Elmhurst Avenue, Nichols Hills, Oklahoma

"Name this town and you could win a Shetland pony," promised Dr. G.A. Nichols to the thirty-five residents living in his Oklahoma housing development in 1931.

Here's a tip: If you want to win a Shetland pony, name the town after the guy giving away the Shetland pony: The winning contest entry was Nichols Hills. 

Nichols Hills was intended to be an escape from industrial development and "that deadly mania for getting someplace fast." When driving through the town, you're supposed to slowly meander the curving streets, enjoying the landscape and appreciating the fine houses.

The original homeowners of this house on Elmhurst probably didn't win that Shetland pony. The house wasn't built until 1949, but they still wanted you to drive by slowly and admire it.

There's plenty to admire inside too, from the gorgeous chandelier in the spacious foyer...

to the gorgeous chandelier in the spacious dining room featuring de Gournay wallpaper.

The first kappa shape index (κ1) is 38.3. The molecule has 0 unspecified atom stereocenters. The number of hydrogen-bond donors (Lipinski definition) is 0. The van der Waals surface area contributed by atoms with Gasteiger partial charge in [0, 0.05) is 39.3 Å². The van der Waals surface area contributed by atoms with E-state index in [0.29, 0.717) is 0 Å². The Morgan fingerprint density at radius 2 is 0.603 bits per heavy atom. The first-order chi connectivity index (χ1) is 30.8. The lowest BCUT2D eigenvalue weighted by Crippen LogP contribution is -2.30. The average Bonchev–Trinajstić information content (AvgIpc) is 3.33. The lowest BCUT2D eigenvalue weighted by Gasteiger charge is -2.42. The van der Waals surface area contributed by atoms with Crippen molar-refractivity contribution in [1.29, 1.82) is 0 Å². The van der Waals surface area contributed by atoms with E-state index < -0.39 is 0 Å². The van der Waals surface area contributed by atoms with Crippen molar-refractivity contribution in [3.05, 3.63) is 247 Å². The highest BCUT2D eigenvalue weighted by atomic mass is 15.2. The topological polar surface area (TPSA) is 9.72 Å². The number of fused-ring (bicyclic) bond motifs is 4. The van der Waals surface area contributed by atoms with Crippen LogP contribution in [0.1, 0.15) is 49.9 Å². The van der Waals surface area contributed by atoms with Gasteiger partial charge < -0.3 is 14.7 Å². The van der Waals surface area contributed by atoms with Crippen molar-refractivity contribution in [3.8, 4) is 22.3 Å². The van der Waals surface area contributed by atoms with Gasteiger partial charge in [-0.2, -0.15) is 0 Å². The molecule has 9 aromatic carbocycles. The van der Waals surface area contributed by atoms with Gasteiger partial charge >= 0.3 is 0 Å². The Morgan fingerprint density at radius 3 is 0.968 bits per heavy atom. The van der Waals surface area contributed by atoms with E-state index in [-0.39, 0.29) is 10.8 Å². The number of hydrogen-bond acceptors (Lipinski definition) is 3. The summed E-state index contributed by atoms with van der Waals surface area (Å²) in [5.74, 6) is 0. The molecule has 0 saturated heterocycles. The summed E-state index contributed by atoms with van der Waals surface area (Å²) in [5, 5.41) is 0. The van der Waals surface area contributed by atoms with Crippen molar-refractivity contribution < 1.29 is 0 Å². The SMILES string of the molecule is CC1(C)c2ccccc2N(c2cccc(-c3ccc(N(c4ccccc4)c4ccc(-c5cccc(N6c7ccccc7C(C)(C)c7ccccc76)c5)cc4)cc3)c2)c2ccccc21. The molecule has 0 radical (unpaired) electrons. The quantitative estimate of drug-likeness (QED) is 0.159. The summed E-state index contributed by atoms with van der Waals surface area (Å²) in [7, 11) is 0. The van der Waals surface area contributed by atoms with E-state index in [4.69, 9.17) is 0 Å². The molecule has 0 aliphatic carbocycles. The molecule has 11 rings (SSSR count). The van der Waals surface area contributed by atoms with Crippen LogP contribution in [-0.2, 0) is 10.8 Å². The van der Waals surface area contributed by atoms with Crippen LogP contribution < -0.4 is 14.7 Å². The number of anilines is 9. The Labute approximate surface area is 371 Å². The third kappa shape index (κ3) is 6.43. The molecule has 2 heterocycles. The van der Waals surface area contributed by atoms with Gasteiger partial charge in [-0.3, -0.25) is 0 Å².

It's easy to imagine this pretty room furnished like so:

On the other side of the foyer, the living room is papered in gray-blue grasscloth:

If it were mine, I'd finish it like this:

The house has a very modern, open floor plan compared to other houses built in 1949. 

The large (the realtor calls it LARGE) family room is open to the kitchen.

There's a bar area tucked away under the stairs.

Rounding out the first floor is an office/den and marble-tiled bathroom. 

Upstairs are three bedrooms and three bathrooms. The house has 4,914 square feet. (I know -- it looks bigger!)

Do you like the wallpaper choices and custom curtains as much as I do?

I couldn't resist finding another matching design for the pretty master bedroom...

because it has a fireplace and its own sitting room...

which needs its own elegant seating arrangement:

The master bathroom has his and hers vanities...

and a roomy walk-in closet.

But wait, there's more. Connected to the main house is a 648 square feet guest house.

I'll bet you it's called the casita:

Don't miss the cute garden shed. Here is a good place to mention that the house has copper gutters.

As you might have guessed by the Shetland pony story, Dr. Nichols was a bit of a horse guy. To that end, he added a polo field and bridle paths around Nichols Hills. With the addition of two golf courses and over 40,000 trees, he ensured that the Oklahoma prairie had a bucolic English countryside feel. (Hence the street names like Elmhurst, Avondale and Drury Lane.)

Or, for a more English maritime feel, it's two and a half miles from the house to Lake Hefner and its lighthouse:

The history of Nichols Hills can be found here and here. The listing is here.

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